New Orleans police officers are moving through the Hurricane Katrina (search)-devastated city and trying to get thousands of residents who have resisted moving to leave, a deputy police chief said Monday.

During a news conference, Deputy Superintendent Warren Riley said police were telling the remaining residents that there is no food, water or jobs and nothing to remain in New Orleans for.

"This city has been destroyed," Riley said.

Riley said police did have the authority to force evacuations, but did not spell out whether officers are taking that step. In an earlier interview on WWL radio, Mayor Ray Nagin (search) said that authorities were going to try to persuade people to leave. Officers will no longer be handing out water to people who will not evacuate, the mayor said.

Riley estimated that fewer than 10,000 people were left in the city. He said some simply did not want to leave their homes — while others were hanging back to engage in criminal activities, such as looting.

"We don't know how long this is going to last," he said.

Riley also said police were asking people not to return to the city for now. New Orleans is still without utilities and has collapsed power lines all over the city, Riley said.

Riley said that after nearly a week of most police efforts being aimed at rescue, the department, aided by the National Guard, was turning toward "more of a law enforcement mode now."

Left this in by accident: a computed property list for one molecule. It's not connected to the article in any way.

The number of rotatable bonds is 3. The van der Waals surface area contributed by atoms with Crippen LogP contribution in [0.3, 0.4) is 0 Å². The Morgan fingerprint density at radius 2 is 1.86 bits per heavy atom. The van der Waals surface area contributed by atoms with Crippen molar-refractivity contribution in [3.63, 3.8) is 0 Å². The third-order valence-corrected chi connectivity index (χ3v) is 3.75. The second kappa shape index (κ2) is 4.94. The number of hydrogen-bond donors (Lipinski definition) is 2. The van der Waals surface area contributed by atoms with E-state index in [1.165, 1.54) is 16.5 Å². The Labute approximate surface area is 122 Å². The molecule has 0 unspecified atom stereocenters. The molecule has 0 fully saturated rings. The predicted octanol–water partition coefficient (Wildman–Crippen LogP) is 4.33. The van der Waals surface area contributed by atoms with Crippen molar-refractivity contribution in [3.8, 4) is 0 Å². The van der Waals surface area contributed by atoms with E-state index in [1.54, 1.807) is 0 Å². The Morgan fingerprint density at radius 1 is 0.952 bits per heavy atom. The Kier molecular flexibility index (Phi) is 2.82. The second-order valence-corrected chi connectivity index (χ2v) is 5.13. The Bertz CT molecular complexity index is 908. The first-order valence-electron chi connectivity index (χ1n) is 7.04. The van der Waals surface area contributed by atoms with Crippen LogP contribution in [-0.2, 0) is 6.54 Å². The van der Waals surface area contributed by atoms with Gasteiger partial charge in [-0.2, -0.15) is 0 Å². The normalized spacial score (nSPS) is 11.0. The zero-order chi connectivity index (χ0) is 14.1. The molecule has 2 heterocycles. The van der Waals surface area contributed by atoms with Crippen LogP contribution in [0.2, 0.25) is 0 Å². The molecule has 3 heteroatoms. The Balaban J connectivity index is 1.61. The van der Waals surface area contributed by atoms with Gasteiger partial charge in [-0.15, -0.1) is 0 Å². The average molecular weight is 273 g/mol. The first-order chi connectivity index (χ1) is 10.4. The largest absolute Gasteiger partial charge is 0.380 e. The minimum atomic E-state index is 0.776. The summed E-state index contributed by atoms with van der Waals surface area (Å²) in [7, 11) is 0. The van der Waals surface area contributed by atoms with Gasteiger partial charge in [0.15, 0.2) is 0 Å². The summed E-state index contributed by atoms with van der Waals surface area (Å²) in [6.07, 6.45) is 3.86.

"We are targeting looters, we are targeting those who want to create mayhem in this city," Riley said.

However, the department is short-staffed: between 400 and 500 officers on the 1,600-member police force are unaccounted for, Riley said. Some lost their homes and some are looking for their families, Riley said.

"Some simply left because they said they could not deal with the catastrophe," Riley said.

Riley said police communications, especially with other agencies, is improving after a chaotic start.

"We have moved from chaos to organized chaos and now we are better organized," Riley said.

With thousands of active military, National Guard units and federal agencies continuing to patrol the city, "we feel that the city is very secure," Riley said.

At a news conference in Baton Rouge, Maj. Gen. Bennett Landreneau, head of the Louisiana National Guard, said he expected to have 21,000 soliders in 13 hurricane-affected parishes by the end of Monday.